This was my second attempt to read Maggie Stiefvater’s The Raven Boys.  The first time I started, I just couldn’t get into it at all.  This second attempt was much more successful.  It’s clear that this is setting up a series.  The book opens with a real bang – Blue is fated to meet and/or kill her one true love within the next year.  I definitely want to read how that plays out.  There were multiple points introduced that I expect will pay off in later books – I would say Stiefvater is an architect rather than a gardener.  I found the characters interesting even if not all of them are immediately likeable – or intended to be so.  The type of supernatural events in this book are ones that to me, personally, are very creepy.  I will have to take a break and read a cutesy contemporary to clear my mind before I start The Dream Thieves!

I gave The Raven Boys four stars out of five.

Reading roundup – March 30th 2016Fire Touched by Patricia Briggs
Series: Mercy Thompson #9
Format: eBook
Pages: 350 pages
Genres: Young Adult, Fantasy
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Evelynne’s rating:

three-half-stars

Fire Touched is the ninth book in Patricia Briggs’ Mercy Thompson series.  I must admit I wasn’t overly excited about reading it.  I like Mercy and the rest of her allies; I just feel after nine books her story has pretty much come to an end.  I’ve felt that way for the last couple of books.  It’s like a long established, high quality TV procedural.  You pretty much know what you are going to get going into it, but you still enjoy it.  I keep saying I’m not going to read any more, yet I still do and still enjoy them.

I gave Fire Touched three and a half stars out of five.

In other news, I’m beginning to get excited about Book Expo of America, BEA, in Chicago in May.  This will be my first time there, so if any of you old hats could give me some tips that would be very much appreciated.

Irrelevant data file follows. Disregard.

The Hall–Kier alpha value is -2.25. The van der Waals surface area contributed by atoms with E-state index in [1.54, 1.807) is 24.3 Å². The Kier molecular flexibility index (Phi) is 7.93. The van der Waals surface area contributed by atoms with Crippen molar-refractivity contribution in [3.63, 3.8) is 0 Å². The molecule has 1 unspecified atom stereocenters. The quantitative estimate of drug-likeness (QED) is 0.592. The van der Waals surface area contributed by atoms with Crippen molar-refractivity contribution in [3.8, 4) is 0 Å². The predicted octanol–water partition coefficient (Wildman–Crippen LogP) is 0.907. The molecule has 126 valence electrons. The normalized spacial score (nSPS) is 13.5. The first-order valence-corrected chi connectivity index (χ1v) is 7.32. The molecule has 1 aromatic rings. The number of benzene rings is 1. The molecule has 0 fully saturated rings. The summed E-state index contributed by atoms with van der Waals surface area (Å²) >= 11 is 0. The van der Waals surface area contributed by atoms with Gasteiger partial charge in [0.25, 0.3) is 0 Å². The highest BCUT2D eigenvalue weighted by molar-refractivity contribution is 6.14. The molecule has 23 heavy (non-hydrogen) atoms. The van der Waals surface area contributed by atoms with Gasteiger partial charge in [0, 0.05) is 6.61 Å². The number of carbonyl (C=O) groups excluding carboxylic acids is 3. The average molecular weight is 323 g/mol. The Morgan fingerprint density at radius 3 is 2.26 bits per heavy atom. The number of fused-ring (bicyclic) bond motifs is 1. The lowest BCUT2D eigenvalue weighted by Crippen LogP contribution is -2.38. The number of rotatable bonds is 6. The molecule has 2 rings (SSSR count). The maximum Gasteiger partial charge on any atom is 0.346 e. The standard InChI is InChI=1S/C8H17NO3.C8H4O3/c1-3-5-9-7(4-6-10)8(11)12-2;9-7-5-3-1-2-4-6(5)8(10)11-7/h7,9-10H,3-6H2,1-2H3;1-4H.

Upcoming releases in April

There are two books coming out in April about which I’m rather excited.  

The first of these is Every Heart a Doorway by Seanan McGuire.  This is a young adult fantasy and I was drawn to it by the concept; what happens to young people like Alice or Dorothy when they return home from Wonderland or Oz?  How do they adapt?  Every Heart a Doorway is released on April 5th and I’ve preordered it in Kindle format.

The second is Eligible, the next in the Austen Project series of modern retellings of Jane Austen classics.  Eligible is the adaptation of Pride and Prejudice and is written by Curtis Sittenfeld.  There is a sneak peek of the audiobook available on SoundCloud, which sounds fantastic.  I have preordered the book in audiobook format based on this snippet.  That’s not to say I don’t have my concerns.  The Austen project adaptations have ranged from the bland and uninspired (Emma, Sense and Sensibility) to the very, very good (Northanger Abbey).  Pride and Prejudice is probably the best known – and most adapted – of Austen’s works and Eligible has a lot of work ahead of it to compare to the superb Lizzie Bennet Diaries YouTube series. I am intrigued that Sittenfeld has moved the story to Cincinnati and aged up our protagonists to nearly 40, giving a more modern pressure point for Lizzie and Jane to look for a husband.  It could well work, and from the snippet I am cautiously optimistic.  Eligible is released on April 26th.